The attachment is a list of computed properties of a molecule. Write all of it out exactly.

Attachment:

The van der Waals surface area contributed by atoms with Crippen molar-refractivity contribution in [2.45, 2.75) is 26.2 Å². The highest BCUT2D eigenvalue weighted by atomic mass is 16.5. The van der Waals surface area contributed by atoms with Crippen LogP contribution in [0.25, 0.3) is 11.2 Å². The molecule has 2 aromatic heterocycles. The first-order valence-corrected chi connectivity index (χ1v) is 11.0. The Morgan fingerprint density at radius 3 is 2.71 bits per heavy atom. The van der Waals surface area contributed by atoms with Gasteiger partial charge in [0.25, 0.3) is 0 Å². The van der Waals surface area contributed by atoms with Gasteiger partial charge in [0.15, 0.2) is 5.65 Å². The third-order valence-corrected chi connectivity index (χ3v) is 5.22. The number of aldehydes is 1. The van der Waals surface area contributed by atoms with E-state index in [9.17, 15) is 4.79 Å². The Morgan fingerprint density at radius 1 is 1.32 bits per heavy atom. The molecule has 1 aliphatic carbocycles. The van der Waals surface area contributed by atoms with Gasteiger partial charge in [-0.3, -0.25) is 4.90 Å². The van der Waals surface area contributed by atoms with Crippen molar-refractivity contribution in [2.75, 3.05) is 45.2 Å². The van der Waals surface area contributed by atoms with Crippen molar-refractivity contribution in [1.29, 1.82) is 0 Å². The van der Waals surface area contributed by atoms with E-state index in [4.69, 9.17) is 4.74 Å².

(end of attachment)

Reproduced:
The van der Waals surface area contributed by atoms with Crippen molar-refractivity contribution in [2.45, 2.75) is 26.2 Å². The highest BCUT2D eigenvalue weighted by atomic mass is 16.5. The van der Waals surface area contributed by atoms with Crippen LogP contribution in [0.25, 0.3) is 11.2 Å². The molecule has 2 aromatic heterocycles. The first-order valence-corrected chi connectivity index (χ1v) is 11.0. The Morgan fingerprint density at radius 3 is 2.71 bits per heavy atom. The van der Waals surface area contributed by atoms with Gasteiger partial charge in [0.25, 0.3) is 0 Å². The van der Waals surface area contributed by atoms with Gasteiger partial charge in [0.15, 0.2) is 5.65 Å². The third-order valence-corrected chi connectivity index (χ3v) is 5.22. The number of aldehydes is 1. The van der Waals surface area contributed by atoms with E-state index in [9.17, 15) is 4.79 Å². The Morgan fingerprint density at radius 1 is 1.32 bits per heavy atom. The molecule has 1 aliphatic carbocycles. The van der Waals surface area contributed by atoms with Gasteiger partial charge in [-0.3, -0.25) is 4.90 Å². The van der Waals surface area contributed by atoms with Crippen molar-refractivity contribution in [2.75, 3.05) is 45.2 Å². The van der Waals surface area contributed by atoms with Crippen molar-refractivity contribution in [1.29, 1.82) is 0 Å². The van der Waals surface area contributed by atoms with E-state index in [4.69, 9.17) is 4.74 Å².